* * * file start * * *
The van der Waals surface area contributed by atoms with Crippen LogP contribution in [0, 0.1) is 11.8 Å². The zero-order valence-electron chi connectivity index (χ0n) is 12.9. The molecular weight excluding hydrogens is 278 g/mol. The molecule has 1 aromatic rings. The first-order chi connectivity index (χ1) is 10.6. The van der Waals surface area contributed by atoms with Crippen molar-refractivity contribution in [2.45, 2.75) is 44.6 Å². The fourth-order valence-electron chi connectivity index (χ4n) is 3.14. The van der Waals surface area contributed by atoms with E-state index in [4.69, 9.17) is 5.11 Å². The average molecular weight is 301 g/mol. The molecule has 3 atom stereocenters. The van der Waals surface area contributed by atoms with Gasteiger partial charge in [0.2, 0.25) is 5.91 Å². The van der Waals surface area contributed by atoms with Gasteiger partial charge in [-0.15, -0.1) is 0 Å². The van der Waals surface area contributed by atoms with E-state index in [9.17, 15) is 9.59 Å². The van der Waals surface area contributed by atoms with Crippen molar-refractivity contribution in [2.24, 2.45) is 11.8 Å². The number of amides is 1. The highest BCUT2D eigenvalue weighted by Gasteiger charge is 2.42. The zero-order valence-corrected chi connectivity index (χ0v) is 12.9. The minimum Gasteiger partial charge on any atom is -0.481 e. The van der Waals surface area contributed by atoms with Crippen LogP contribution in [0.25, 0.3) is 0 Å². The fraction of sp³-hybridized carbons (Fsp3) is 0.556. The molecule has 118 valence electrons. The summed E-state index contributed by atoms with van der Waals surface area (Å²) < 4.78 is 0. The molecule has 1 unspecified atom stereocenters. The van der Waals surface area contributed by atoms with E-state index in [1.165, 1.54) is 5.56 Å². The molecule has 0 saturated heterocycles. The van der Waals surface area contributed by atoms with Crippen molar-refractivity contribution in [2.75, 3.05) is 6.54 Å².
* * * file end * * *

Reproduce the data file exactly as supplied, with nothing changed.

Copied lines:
The van der Waals surface area contributed by atoms with Crippen LogP contribution in [0, 0.1) is 11.8 Å². The zero-order valence-electron chi connectivity index (χ0n) is 12.9. The molecular weight excluding hydrogens is 278 g/mol. The molecule has 1 aromatic rings. The first-order chi connectivity index (χ1) is 10.6. The van der Waals surface area contributed by atoms with Crippen molar-refractivity contribution in [2.45, 2.75) is 44.6 Å². The fourth-order valence-electron chi connectivity index (χ4n) is 3.14. The van der Waals surface area contributed by atoms with E-state index in [4.69, 9.17) is 5.11 Å². The average molecular weight is 301 g/mol. The molecule has 3 atom stereocenters. The van der Waals surface area contributed by atoms with Gasteiger partial charge in [0.2, 0.25) is 5.91 Å². The van der Waals surface area contributed by atoms with Gasteiger partial charge in [-0.15, -0.1) is 0 Å². The van der Waals surface area contributed by atoms with E-state index in [9.17, 15) is 9.59 Å². The van der Waals surface area contributed by atoms with Crippen molar-refractivity contribution in [2.24, 2.45) is 11.8 Å². The number of amides is 1. The highest BCUT2D eigenvalue weighted by Gasteiger charge is 2.42. The zero-order valence-corrected chi connectivity index (χ0v) is 12.9. The minimum Gasteiger partial charge on any atom is -0.481 e. The van der Waals surface area contributed by atoms with Crippen LogP contribution in [0.25, 0.3) is 0 Å². The fraction of sp³-hybridized carbons (Fsp3) is 0.556. The molecule has 118 valence electrons. The summed E-state index contributed by atoms with van der Waals surface area (Å²) < 4.78 is 0. The molecule has 1 unspecified atom stereocenters. The van der Waals surface area contributed by atoms with E-state index in [1.165, 1.54) is 5.56 Å². The molecule has 0 saturated heterocycles. The van der Waals surface area contributed by atoms with Crippen molar-refractivity contribution in [2.75, 3.05) is 6.54 Å².